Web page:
Why the United Airbus fleet offers easy first-class upgrades
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United’s been very busy upgrading its long-haul aircraft with Polaris pods and Premium Plus seats. At the current pace, the airline, on average, is adding or retrofitting one aircraft with these cabins every ten days.
But this fleet renewal project isn’t limited to wide-body planes. The domestic workhorses are also seeing improvements. Late last year, UA introduced the passenger-friendly CRJ550. It’s also been refreshing the cabins of the Boeing 757 with some of the best economy seats in the airline’s fleet.
As one of my favorite narrow-bodies, I often find myself flying the United Airbus A320 family. And these planes are in the process of getting an elite-flier friendly upgrade that makes scoring an upgrade easier.
In line with United’s focus on premium passengers, the A319 is losing a row of Economy Plus seats in favor of another row of first class.
The old A319s have just eight seats up front, which make scoring an upgrade really hard. In fact, I haven’t once cleared an upgrade on one of these A319s this year.
Fortunately, the refreshed A319s have 12 seats up front, which adds 33% more capacity to the cabin. But here’s the kicker: since only some of the A319s have been reconfigured, United hasn’t actually started selling the four additional seats. Instead, the airline is blocking them to avoid downgrading passengers in case of a last-minute equipment swap. (United’s doing a similar thing with its retrofitted Boeing 787-8s)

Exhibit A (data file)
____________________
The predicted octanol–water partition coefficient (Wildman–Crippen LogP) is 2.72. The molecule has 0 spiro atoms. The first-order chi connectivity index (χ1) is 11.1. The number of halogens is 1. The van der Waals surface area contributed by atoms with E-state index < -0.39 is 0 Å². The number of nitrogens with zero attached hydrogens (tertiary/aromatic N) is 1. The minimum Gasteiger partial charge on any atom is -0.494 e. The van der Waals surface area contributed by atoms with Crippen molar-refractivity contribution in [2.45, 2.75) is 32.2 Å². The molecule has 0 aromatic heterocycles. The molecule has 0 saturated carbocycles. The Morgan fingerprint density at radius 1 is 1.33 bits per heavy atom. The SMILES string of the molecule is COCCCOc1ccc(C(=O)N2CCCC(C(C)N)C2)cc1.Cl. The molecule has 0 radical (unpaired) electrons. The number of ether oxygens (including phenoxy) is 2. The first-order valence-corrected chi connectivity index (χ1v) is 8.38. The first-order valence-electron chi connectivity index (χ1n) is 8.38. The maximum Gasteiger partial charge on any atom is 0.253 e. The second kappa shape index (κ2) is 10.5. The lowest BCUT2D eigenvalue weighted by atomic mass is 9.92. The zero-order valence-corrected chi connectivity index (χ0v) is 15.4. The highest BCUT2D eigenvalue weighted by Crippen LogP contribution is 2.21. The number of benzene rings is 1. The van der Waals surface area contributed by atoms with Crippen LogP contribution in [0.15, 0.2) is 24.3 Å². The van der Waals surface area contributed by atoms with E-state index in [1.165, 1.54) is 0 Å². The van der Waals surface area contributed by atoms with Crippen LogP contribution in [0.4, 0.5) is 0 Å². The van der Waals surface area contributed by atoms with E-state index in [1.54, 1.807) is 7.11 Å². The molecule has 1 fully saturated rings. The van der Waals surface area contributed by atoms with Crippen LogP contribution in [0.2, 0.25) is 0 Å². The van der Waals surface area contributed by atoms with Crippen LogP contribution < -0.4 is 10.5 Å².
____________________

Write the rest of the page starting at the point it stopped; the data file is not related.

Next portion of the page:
Typically, those extra four first-class seats aren’t released until the gate agent working a given flight confirms that the premium-heavy A319 is actually operating it. That means that you’re basically guaranteed an upgrade if you’re one of the top four people on the upgrade list.
That’s exactly what happened to me when flying from Chicago to New York-LaGuardia. I was number two on the upgrade list with seven first-class passengers booked on the flight.
Had the flight been operated by one of the old A319s, I would’ve missed the upgrade. Fortunately, a quick check of the seat map confirmed that I was scheduled to fly a refreshed bird, almost guaranteeing my upgrade.
Lo and behold, my upgrade cleared just 20 minutes before boarding.
Be sure to pay attention to the aircraft operating your flight if you’re looking to fly the A319. At the moment, United has reconfigured most of its A319s with 12 first-class seats, so your odds of scoring a free upgrade are quite high. However, UA assign a given aircraft to a specific route only about two days in advance, so there’s no good way to predict which route will get which aircraft.
United’s also making a similar upgrade to its almost 100 Airbus A320s. Though it hasn’t yet started the reconfiguration, I’d expect the same to happen when those planes go from 12 to 16 first-class seats.
All in all, this is great news for top-tier elites — until United stops blocking the four extra first seats. Then, these frequent fliers will be competing for fewer Economy Plus seats.
But in the meantime, the United Airbus A319 is one of the best planes for easy upgrades. With the addition of four first-class seats that United isn’t selling yet, this is the short-haul plane that elite flyers should be seeking out.
Featured photo of a United Airbus A319 by Alberto Riva/The Points Guy
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